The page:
Trump was expected. Nothing about him screamed impossible. He’s uninformed, or rather, he misinforms. What sells better than sex, you ask: misinformation. Nothing flies faster than falsity. When you make up your own rules, you can never lose. No candidate before has taken slandering the way Trump has; he has taken a petty last resort to a proud sport. Nobody has taken motifs like Trump has; even Hitler didn’t suggest a damn wall. A wall is somehow more domineering, more sinister; a wall is permanent segregation. It’s not just rejection but ignorance, primacy dancing with exclusivity. Trump wants to shut out what he doesn’t agree with – he quite literally does, screaming over reporters. Trump is the people. He’s what happens when we’re allowed to run into the horizon without something there to tell us when to stop. He’s the kid who has never been reprimanded, never been taught what the centre of the universe really is. He’s unsurprising, obvious, loud…he’s uncouth when I’m feeling nice and petrifying when I’m angry. Trump, however, called for action in a way that appeals to humans best. Politics is slow moving, it’s policies, it’s agendas, it’s small print and footnotes, it’s never what we’re promised. You want a gender equality? You’re going to need 50 years worth of political progress first. Trump doesn’t promise a bill or a law or a new programme, Trump promises physicality in the face of the always impalpable law of the nation. Trump bypasses government workings, he bypasses the idea of taking things officially. Where a politician would call for tighter immigration law, Trump suggests to you a wall. A wall is more effective than a more complicated immigration process, than tighter regulation of the country’s borders, of stricter observation of immigrant document papers. A wall allows what a law can’t: impenetrability and finality. Trump appealed to what we all want most, a guarantee. He’s a sure winner.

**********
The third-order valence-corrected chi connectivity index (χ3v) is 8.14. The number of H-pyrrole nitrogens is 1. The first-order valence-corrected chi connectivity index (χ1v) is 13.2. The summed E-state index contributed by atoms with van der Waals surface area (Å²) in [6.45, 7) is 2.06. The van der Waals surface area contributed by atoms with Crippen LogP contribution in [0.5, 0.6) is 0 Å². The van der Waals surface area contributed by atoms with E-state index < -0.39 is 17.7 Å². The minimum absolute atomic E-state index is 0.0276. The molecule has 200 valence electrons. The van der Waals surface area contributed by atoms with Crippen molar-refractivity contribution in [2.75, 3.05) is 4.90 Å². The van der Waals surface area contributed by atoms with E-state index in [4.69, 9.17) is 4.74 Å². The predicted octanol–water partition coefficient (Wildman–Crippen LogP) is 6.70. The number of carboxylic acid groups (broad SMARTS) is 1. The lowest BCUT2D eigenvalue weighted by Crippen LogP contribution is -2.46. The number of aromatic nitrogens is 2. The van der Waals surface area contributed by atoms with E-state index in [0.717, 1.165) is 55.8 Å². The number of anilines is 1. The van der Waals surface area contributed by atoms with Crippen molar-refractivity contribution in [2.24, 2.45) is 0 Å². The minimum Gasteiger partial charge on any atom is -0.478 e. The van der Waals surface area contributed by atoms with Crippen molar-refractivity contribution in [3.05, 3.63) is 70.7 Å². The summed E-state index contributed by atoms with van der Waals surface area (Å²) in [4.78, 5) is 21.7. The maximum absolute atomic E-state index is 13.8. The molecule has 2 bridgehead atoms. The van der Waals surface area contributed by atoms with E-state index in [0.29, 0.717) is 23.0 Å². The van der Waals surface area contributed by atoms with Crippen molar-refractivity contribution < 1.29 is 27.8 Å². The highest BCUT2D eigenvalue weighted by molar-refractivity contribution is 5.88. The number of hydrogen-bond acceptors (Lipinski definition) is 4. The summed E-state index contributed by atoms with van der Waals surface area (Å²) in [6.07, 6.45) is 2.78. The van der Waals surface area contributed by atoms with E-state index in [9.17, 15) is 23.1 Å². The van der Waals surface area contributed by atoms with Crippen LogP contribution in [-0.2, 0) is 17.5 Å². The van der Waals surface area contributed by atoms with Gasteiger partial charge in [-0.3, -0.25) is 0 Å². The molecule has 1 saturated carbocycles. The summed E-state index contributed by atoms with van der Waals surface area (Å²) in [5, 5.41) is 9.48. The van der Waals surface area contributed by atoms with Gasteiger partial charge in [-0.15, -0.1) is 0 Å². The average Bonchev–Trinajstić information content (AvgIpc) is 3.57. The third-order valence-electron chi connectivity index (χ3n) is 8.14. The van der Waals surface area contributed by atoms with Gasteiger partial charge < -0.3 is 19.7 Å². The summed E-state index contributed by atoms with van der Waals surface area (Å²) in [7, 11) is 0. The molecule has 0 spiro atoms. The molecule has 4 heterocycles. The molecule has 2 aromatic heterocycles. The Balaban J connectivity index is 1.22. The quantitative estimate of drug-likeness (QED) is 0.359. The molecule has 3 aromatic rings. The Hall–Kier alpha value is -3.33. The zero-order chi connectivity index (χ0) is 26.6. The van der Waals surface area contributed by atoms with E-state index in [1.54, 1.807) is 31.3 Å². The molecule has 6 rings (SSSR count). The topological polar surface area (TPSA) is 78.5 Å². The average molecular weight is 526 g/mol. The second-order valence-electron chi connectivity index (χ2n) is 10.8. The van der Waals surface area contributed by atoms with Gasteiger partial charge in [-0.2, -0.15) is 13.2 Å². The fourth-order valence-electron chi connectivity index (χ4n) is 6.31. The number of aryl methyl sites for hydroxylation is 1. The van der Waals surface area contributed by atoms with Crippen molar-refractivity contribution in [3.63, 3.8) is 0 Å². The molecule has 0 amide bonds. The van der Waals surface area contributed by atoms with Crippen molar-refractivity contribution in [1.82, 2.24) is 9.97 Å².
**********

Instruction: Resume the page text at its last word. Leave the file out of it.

So when you mix the three together; a hope that must be said farewell to, a woman with a painful past and a man who shouts out a deal we can’t ignore…only one can survive. Nothing about Hillary losing shocks me, nothing about Trump winning has confounded me. What hurts though, what aches and what burns, is that we have to say goodbye to our creator of hope to make way for a man who guarantees us something now far worse than misinformation, bigotry.